It’s perfectly normal for a law to be drafted and tabled by parliamentarians—the constitution states that bills can be submitted to the House by the government or MPs. But what happened with the associations’ law, which the parliament approved in principle last week and sent to the State Council for legal review, is anything but normal.
As the government and civil society were busy discussing drafts for a new law to replace the NGO law in force since 2002, 180 parliamentarians submitted their own bill without warning or even consulting with the government, as confirmed by the minister for parliamentary affairs.
In substance, the new law expresses a view that sees civil society as nothing but a threat to security and stability, a spearhead for foreign interference, and a channel for Egyptians to voice views opposed to the government. It shows no awareness that civil society is a fundamental building block of contemporary society, playing a vital role in economic and social development.
This isn’t a new view. It dominated the NGO scene in previous years and was demonstrated in recent legal amendments and the accusations that have dogged prominent civic actors. But even in these circumstances, dialogue on a new NGO law has continued, and there have always been those in the halls of government that appreciated the importance of civil society. There was therefore a chance, even if slight, for a balanced law that preserved national security as well as the freedom to engage in civic work. The new law, however, is a major setback and signals a turn toward the further closure of the public sphere.
Five major features of the law demonstrate this general outlook.
One, although the law states that civic associations can be formed by notification, it does not specify the necessary documentation, leaving this to the implementing regulations (Article 8). In effect, this means that state agencies will be able to use their discretionary power to control the establishment of associations. They will have the power to deny or allow the formation of new NGOs without restriction or review.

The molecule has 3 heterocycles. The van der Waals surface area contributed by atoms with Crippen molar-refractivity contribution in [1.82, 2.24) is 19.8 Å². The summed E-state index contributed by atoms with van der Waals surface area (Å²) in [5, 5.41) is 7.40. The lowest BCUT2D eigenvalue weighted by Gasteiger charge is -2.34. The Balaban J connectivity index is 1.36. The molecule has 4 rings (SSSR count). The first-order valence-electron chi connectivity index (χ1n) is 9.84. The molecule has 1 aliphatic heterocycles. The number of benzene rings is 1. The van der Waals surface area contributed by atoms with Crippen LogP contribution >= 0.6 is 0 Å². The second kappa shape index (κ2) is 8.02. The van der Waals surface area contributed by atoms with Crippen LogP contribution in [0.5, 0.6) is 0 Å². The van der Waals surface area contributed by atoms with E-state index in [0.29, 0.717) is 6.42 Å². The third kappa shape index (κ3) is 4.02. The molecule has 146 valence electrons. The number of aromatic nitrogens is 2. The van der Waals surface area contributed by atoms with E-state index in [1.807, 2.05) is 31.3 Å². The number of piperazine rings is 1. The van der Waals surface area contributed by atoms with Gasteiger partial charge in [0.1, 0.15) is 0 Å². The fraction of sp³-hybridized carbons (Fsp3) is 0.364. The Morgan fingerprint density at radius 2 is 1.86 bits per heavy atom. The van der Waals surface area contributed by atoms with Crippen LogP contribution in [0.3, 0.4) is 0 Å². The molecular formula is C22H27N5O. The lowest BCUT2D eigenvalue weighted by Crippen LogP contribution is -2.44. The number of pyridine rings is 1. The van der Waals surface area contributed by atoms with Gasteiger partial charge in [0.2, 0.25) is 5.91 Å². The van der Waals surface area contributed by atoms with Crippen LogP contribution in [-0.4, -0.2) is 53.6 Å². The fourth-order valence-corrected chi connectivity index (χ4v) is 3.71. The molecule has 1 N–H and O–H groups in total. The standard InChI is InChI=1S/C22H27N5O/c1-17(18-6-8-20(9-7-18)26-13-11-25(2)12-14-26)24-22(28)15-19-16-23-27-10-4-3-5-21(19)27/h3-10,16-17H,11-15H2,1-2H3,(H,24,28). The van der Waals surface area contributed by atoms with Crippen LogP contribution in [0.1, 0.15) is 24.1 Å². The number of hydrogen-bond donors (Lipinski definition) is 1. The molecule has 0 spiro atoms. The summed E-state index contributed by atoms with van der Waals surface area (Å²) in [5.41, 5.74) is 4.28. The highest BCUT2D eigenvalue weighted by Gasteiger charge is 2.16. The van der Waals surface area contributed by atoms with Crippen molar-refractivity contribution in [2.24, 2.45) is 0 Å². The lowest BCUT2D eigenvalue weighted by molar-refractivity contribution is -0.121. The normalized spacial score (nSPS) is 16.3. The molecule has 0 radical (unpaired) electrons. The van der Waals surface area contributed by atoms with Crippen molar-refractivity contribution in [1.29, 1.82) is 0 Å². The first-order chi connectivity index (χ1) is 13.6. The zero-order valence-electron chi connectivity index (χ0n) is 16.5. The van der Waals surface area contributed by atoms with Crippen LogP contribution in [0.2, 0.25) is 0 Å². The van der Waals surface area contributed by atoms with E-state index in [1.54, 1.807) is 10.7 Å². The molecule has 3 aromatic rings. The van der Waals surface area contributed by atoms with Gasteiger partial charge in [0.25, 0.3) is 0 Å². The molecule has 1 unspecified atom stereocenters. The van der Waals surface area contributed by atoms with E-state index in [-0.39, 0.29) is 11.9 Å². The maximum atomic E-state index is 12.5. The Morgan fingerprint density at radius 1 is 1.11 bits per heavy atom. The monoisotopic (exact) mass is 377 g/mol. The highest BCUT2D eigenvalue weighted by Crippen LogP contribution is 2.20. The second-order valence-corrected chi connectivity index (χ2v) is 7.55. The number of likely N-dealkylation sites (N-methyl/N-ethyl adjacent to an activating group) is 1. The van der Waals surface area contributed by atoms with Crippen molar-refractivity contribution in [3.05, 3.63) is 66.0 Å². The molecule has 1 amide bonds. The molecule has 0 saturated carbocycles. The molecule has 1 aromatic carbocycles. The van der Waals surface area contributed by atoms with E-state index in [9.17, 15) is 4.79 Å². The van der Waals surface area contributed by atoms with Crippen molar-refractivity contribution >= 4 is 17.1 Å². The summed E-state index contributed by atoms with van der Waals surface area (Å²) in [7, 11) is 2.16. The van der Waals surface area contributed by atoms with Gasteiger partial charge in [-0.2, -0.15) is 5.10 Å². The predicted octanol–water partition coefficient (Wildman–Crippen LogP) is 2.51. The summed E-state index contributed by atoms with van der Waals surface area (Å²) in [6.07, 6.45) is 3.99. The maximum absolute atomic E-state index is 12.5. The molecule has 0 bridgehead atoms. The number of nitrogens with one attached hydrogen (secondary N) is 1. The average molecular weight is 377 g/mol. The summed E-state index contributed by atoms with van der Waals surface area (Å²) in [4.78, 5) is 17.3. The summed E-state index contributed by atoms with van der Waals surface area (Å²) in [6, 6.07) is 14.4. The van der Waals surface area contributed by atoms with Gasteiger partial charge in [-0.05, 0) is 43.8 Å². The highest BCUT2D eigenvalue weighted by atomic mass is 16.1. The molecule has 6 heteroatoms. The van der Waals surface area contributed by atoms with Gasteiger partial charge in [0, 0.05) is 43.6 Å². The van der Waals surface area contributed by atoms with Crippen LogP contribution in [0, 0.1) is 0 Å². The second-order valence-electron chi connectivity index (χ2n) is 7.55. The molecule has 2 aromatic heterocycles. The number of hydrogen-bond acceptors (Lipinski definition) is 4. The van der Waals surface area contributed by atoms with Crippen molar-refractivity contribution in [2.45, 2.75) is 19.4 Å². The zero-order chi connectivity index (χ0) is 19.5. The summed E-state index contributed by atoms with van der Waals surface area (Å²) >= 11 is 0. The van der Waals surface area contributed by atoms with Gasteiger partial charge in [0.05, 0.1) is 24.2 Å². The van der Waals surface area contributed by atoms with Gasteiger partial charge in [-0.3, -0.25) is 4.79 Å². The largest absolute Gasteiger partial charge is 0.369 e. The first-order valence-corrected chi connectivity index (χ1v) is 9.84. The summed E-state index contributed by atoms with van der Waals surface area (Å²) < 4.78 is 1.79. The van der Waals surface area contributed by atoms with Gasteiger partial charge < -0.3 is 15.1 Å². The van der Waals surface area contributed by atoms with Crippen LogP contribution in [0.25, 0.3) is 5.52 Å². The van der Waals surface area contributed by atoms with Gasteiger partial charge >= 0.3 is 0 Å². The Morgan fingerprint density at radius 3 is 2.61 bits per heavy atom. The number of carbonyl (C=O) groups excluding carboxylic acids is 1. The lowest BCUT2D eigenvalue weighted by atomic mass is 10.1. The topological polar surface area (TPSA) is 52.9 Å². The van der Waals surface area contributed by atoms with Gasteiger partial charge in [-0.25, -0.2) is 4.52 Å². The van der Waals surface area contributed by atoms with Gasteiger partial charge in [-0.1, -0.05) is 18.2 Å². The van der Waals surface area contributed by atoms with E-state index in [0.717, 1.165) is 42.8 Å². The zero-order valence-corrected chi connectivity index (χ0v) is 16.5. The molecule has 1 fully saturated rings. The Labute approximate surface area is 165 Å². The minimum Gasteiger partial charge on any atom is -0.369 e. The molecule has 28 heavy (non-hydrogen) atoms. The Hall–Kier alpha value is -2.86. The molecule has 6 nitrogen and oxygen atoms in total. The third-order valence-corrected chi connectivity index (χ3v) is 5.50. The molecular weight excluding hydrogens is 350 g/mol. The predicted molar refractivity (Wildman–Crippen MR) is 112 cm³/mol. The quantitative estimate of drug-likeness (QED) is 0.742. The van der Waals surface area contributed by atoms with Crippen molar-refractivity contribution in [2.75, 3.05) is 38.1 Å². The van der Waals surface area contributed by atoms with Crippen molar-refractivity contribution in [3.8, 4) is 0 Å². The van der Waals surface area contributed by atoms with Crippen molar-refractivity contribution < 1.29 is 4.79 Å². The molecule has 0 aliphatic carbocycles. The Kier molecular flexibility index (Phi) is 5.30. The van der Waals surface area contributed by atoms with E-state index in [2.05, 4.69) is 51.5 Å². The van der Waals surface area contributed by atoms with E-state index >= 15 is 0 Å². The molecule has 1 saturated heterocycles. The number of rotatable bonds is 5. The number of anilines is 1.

Two, the law bars associations from engaging in activities that "fall within the purview of political parties or professional and trade unions, that are of a political nature, or that harm national security, the public order or morals, or public health" (Article 13). Some of these terms are extremely broad and are not well defined in law.
In other words, what NGOs are allowed to do is not clearly specified, and they could inadvertently break the law at any time. Take associations that work on consumer protection or fight price hikes or discrimination. What can they do to ensure that their activities are not political or labor advocacy or harmful to the public order?
Three, the new law maintains the status quo by requiring prior approval for the receipt of any foreign funding. But now instead of filing for approval with the Ministry of Social Solidarity, associations must seek approval from a new body created by the law, the National Agency for the Regulation of Foreign Non-Governmental Organizations.